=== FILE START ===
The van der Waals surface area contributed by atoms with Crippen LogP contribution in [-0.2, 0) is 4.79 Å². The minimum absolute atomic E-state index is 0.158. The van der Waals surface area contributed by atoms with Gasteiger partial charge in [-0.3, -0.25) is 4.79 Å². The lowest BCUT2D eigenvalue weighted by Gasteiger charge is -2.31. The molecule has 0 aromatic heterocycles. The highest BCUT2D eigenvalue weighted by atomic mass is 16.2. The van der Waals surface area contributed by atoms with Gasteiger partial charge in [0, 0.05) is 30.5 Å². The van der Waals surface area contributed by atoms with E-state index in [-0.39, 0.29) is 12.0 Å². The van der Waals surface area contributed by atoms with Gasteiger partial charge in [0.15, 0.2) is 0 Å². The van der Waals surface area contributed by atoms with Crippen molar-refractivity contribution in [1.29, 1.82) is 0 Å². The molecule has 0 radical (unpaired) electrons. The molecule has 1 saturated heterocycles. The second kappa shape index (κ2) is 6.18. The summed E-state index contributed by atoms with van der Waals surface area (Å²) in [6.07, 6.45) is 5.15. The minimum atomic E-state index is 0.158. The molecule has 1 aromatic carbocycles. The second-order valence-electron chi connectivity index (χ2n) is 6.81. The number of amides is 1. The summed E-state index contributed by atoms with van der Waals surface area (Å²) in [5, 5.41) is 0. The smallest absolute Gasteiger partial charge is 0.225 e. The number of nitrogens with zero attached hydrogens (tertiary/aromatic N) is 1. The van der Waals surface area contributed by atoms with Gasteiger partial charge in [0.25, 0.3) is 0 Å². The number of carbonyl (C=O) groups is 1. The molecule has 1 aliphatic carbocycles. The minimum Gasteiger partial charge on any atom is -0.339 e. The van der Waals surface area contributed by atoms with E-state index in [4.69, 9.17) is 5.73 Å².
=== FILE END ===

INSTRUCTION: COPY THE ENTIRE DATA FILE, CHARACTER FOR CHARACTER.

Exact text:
The van der Waals surface area contributed by atoms with Crippen LogP contribution in [-0.2, 0) is 4.79 Å². The minimum absolute atomic E-state index is 0.158. The van der Waals surface area contributed by atoms with Gasteiger partial charge in [-0.3, -0.25) is 4.79 Å². The lowest BCUT2D eigenvalue weighted by Gasteiger charge is -2.31. The molecule has 0 aromatic heterocycles. The highest BCUT2D eigenvalue weighted by atomic mass is 16.2. The van der Waals surface area contributed by atoms with Gasteiger partial charge in [0, 0.05) is 30.5 Å². The van der Waals surface area contributed by atoms with E-state index in [-0.39, 0.29) is 12.0 Å². The van der Waals surface area contributed by atoms with Gasteiger partial charge in [0.15, 0.2) is 0 Å². The van der Waals surface area contributed by atoms with Crippen molar-refractivity contribution in [1.29, 1.82) is 0 Å². The molecule has 0 radical (unpaired) electrons. The molecule has 1 saturated heterocycles. The second kappa shape index (κ2) is 6.18. The summed E-state index contributed by atoms with van der Waals surface area (Å²) in [6.07, 6.45) is 5.15. The minimum atomic E-state index is 0.158. The molecule has 1 aromatic carbocycles. The second-order valence-electron chi connectivity index (χ2n) is 6.81. The number of amides is 1. The summed E-state index contributed by atoms with van der Waals surface area (Å²) in [5, 5.41) is 0. The smallest absolute Gasteiger partial charge is 0.225 e. The number of nitrogens with zero attached hydrogens (tertiary/aromatic N) is 1. The van der Waals surface area contributed by atoms with Gasteiger partial charge in [0.25, 0.3) is 0 Å². The number of carbonyl (C=O) groups is 1. The molecule has 1 aliphatic carbocycles. The minimum Gasteiger partial charge on any atom is -0.339 e. The van der Waals surface area contributed by atoms with E-state index in [4.69, 9.17) is 5.73 Å².